On Wednesday, I attended a council meeting with the AAPT. It was the first real action I’ve had as Student Representative and I really had a great time. It was fabulous to meet everyone and put faces to names, plus everyone is just really nice and friendly which is only to be expected as a profession known to have a cheery disposition! Lots of things were discussed, and actually it was fantastic to hear about the latest goings on plus particular concerns with our industry. I feel like I have a thirst for knowledge and involvement in these things and I am so lucky to have the opportunity to be a part of the council. I also notably got to meet the organiser of the training course I will be beginning in February and he was really encouraging about working together going forward. I’m super lucky to have the support from my manager and trust in undertaking this venture and I hope this start means I can be involved with the AAPT for a long time.

Yesterday we had no pathologist available so could not do any post mortems, therefore myself and the other trainee cleaned nearly every door and wall in the mortuary in the morning, of which there are loads! Armed with a bucket of cleaning solution and cloths we went round scrubbing down all the surfaces we could. One thing I try to always tell people when they enquire about pursuing a career like mine is that a large part of this job is cleaning. I can’t lie, I’m not the biggest fan of cleaning but I do find that with some music, and/or a colleague to talk to, it’s actually quite a fun part of the job in a weird way.

My manager won an award this week! Congratulations!

This week we had the fabulous news that our manager had won an award he was nominated for in the category of Care and Compassion. We are so proud as a team of him winning this award and also how we work together to provide the care we do. This is largely in relation to the training we provide to nurses and others but also the hard work put in to provide the best care we can. Winning awards like this is great because it highlights the work done in the mortuary that people may not necessarily be aware of or want to think about.

Mystery Tool Number 3- what could they be for?

Today we have our Christmas meal out in the evening which I am looking forward to, and we are also exchanging our Secret Santa gifts. I’ll be sure to let you know what I get. For now, I’ll leave you with Mystery Tool Number 3!! Yes, they are scissors, but why do they have that rounded end and what are they used for? Current or past mortuary workers need not reply thank you! I hope you are all enjoying the festive season and have a good weekend.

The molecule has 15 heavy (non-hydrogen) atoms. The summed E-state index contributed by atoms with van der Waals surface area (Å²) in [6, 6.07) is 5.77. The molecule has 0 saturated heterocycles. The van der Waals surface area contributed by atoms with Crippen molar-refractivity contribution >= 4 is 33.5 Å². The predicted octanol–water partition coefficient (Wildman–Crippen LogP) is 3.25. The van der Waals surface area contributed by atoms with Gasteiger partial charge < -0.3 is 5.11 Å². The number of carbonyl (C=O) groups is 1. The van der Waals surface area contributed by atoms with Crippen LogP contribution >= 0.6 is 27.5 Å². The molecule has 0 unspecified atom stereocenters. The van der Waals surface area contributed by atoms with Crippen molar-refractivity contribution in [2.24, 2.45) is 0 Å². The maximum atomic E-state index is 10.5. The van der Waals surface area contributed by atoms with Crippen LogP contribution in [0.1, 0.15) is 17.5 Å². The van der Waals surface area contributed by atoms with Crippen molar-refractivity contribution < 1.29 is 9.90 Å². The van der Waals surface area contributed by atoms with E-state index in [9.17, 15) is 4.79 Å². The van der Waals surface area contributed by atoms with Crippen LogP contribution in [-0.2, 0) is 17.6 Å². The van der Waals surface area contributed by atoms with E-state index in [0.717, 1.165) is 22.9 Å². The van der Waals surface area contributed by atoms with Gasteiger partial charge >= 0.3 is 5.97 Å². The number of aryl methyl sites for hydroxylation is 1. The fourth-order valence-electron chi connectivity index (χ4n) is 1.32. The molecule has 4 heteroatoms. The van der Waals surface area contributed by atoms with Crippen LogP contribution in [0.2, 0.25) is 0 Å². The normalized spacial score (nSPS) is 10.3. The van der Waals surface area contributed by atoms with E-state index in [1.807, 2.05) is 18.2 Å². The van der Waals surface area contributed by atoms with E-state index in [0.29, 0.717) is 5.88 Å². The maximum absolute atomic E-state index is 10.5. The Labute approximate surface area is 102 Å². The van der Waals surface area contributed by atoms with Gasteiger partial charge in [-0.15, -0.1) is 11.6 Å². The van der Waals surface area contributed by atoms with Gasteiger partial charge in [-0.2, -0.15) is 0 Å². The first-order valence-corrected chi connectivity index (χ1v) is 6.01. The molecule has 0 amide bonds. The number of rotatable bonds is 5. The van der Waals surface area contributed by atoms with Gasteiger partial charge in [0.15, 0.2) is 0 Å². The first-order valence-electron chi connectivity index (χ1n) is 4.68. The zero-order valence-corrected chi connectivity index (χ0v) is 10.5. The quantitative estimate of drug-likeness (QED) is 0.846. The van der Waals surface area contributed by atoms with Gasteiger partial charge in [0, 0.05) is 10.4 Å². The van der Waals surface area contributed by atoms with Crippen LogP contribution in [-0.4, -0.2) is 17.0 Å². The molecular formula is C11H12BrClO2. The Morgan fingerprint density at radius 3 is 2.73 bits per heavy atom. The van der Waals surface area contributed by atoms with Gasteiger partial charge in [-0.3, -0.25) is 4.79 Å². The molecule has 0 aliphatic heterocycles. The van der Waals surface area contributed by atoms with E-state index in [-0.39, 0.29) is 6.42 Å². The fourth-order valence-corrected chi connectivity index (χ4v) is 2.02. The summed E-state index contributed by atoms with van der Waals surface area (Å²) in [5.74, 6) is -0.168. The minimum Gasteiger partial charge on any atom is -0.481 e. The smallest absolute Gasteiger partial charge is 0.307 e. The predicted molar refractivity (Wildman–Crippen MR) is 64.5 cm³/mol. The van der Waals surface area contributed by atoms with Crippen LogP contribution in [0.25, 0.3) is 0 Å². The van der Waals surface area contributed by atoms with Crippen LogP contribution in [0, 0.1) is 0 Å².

MG x

December So Far (Plus mystery Tool Number 2 reveal!)

We are well into the flow of December and I feel like making up my own 12 days of Christmas. Needs work but this is what I have so far…

I know it’s awful, and I’m the worst for thinking I am remotely funny just because I crack myself up! Work has really ramped up and we’ve had to be quite on top of things. It’s times like these I think I feel like I’m treading water not very well to try and be as useful as possible but struggling. I got particularly annoyed with myself for needing as much help as I did during the eviscerations on Tuesday when really I need to take a step back and realise even the well experienced need help every now and then. It went much better today and I feel a lot better about how well it’s going luckily. I do get terribly frustrated with myself sometimes.

We’ve been full on training this week with the usual nurses and healthcare assistant training which I always find fun. I’ve said it before, but I never imagined myself feeling comfortable standing in front of a big group of people but death is something I could talk about for hours if you’d let me.

Of course, at Death Cafe they do let me! We had our December and final Death Cafe of 2018 on Tuesday which was a very intense but successful evening. We had a lovely PhD student pop along for some research which was brilliant and we discussed some very hard hitting subjects along with some lighter topics. Not every event needs to be or is as intense as this one and I think it really depends on who is present to influence the kinds of discussions we have. The dates are just being finalised for January and February and I’m working on the flyers as we speak. I’ll release them out as soon as they are confirmed and if you would like to know more or attend please get in touch!

Mystery Tool Number Two….